It’s not news that allies can’t always agree on everything. People who rely on reason rather than dogma to think about the world are bound to disagree about some things.

Disagreement is inevitable, but bullying and harassment are not. If we want secularism and atheism to gain respect, we have to be able to disagree with each other without trying to destroy each other.

In other words we have to be able to manage disagreement ethically, like reasonable adults, as opposed to brawling like enraged children who need a nap. It should go without saying, but this means no death threats, rape threats, attacks on people’s appearance, age, race, sex, size, haircut; no photoshopping people into demeaning images, no vulgar epithets.

[Read the rest. Especially those drive-by slimers who seem to think they're on Team Dawkins. My, don't you have a nasty shock coming?]

Can that particular divide be bridged? [Read more...]

Nerp. Still Not Deep Enough

Let us reassess whether atheism should be divided or not. Lemme see… Would I want to be on the same side as The Amazing Atheist, f’r instance? Ha ha ha ha no.

My, that was easy. Someone that despicable clearly has no place on my side of the Deep Rift™. I don’t fancy wading hip-deep in festering hatred just to get a larf at creationism. Why, all I need for that is to read their very own textbooks.

But what about his addled supporters? Should I, perhaps, build a small rope bridge between us?

No, I don’t think I shall tolerate hanging with the same side that thinks violent misogynists are no big so long as they deride creationists in a manner they find pleasing.

I shall be assidiously avoiding all association with those who think it’s better to defend an asshole than find and promote the non-assholes who do the same work. I am not so desperate for allies that I need to accept such grotty specimens.

No, the side that embraces people who find it sporting good fun to deliberately trigger rape victims, threaten to rape people with a fist, and hate on teenage girls because society frowns on them salivating on same, can stay far, far away from my side. They, to me, are what the Westboro Baptist Church is to my liberal Christian friends.

Image shows a statue of David Livingstone shading his eyes. Caption says, "No, I'm afraid I can still see them. Do keep widening."I think we can do nicely without that sort, thanks. In point of fact, I think we must.

Danger Zone! The New Madrid Seismic Zone

(A reprise from Rosetta Stones, especially for Robert B., as this answers part of the question posed: “But what’s up with South Carolina and the Mississippi/Ohio River confluence?”)

 

Malachite asked an excellent question I’m actually well-placed to address without further research. Yay!

New curiosity: what the heck is that danger zone where Missouri meets Tennessee?

Heh. Pretty startling, innit?

Image shows a map of the US with hazard zones picked out in yellow and red. There's a bullseye just right of Texas. It hits corners of Indiana, Kentucky, Tennessee, Mississippi, Arkansas, Missouri, and Illinois.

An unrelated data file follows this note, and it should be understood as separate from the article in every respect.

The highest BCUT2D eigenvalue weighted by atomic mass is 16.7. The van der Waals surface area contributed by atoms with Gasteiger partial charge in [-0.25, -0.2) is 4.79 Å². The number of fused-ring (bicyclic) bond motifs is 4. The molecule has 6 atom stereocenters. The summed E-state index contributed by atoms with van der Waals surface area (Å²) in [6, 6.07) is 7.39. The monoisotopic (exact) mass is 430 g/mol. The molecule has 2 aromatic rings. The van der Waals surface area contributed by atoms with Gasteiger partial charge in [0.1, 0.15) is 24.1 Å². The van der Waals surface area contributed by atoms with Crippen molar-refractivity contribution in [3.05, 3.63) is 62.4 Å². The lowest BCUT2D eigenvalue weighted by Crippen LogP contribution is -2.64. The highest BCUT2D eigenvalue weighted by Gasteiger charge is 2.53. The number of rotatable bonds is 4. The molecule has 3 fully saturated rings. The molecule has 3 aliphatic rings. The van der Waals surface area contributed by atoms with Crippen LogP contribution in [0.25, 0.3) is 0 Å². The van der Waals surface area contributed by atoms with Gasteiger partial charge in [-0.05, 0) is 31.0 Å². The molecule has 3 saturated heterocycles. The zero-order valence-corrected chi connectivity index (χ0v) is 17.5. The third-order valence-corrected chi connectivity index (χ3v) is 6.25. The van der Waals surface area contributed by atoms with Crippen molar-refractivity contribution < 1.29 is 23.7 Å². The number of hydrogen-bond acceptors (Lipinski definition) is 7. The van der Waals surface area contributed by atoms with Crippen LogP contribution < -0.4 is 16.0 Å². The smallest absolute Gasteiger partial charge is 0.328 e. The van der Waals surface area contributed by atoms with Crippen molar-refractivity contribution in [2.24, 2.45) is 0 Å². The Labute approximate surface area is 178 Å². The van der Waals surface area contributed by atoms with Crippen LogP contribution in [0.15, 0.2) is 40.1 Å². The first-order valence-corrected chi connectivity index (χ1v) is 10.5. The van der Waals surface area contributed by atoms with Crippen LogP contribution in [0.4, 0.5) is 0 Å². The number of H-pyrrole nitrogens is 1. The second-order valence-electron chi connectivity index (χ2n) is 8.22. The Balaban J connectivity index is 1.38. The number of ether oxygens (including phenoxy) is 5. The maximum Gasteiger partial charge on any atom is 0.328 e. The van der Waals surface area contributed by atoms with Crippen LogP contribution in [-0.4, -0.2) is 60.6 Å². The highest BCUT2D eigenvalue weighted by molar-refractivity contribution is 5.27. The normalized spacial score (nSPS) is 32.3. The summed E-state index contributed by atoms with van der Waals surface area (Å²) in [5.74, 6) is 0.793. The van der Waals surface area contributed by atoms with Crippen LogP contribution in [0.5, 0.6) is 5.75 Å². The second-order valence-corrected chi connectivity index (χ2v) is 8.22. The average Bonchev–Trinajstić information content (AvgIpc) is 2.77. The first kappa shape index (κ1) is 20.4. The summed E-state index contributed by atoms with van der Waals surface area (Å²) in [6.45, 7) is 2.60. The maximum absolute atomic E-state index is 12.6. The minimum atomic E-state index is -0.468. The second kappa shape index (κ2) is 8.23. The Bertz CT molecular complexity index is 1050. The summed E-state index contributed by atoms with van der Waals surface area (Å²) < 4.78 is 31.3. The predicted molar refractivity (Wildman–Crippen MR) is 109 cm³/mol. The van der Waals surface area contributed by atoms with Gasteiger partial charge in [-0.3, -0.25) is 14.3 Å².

USGS National Seismogenic Hazard Map. Image courtesy USGS.

That great big target painted on Middle America, my friends, is the New Madrid Seismic Zone. In 1811, it broke in a big way, so big it caused the Mississippi River to run backwards for a bit. Lots of interesting things happened that weren’t quite so interesting to the people who lived through it. More terrifying. And since then, people have watched that fault with a wary stare. It still kicks from time to time, letting us know the earth isn’t as stable as we’d like. But some studies suggest that those may just be aftershocks, long after the main event, and nothing much to worry about. I wrote that up here, a long time ago when I was a young, fresh science blogger.

The thing about New Madrid is this: it was so dramatic, so unexpected, that we’ve approached it with an overabundance of caution ever since. And until further studies confirm it’s no longer a threat, I personally think we’d be wise to continue to treat it as a potential, even if not probable, problem. And this is an excellent place to study intercontinental earthquakes, which are odd and intriguing, so let the science continue!

Here are some additional links should you wish to investigate further.

Nature: Seth Stein: The quake killer.

Nature: Long aftershock sequences within continents and implications for earthquake hazard assessment (pdf).

Highly Allochthonous: Earthquakes within plates: we don’t know when, and we may not know where.

+/- Science:  An Abbreviated Numerical History of the Great New Madrid Earthquakes.

Geologic diagram of the Reelfoot Rift. Image courtesy USGS.

Geologic diagram of the Reelfoot Rift. Image courtesy USGS.

 

On The Necessity of Geology

There is an urgent need for talking and teaching geology.

Many people don’t know it. They think geology is rocks, but if they’re not rock aficionados, it’s nothing to do with them. So our K-12 schools inadequately teach the earth sciences (pdf). People don’t learn about geology, and they grow up to move to hazardous areas without being aware of the risks. They grow into politicians who feel it’s smart to sneer at volcano monitoring. They become people who don’t understand what geologists can and cannot do, and imprison scientists who couldn’t predict the unpredictable.

L'Aquila, Abruzzo, Italy. A goverment's office disrupted by the 2009 earthquake. Image and caption courtesy The Wiz83 via Wikimedia Commons.

L’Aquila, Abruzzo, Italy. A goverment’s office disrupted by the 2009 earthquake. Image and caption courtesy The Wiz83 via Wikimedia Commons.

So we need to talk geology, anywhere and everywhere we can. [Read more...]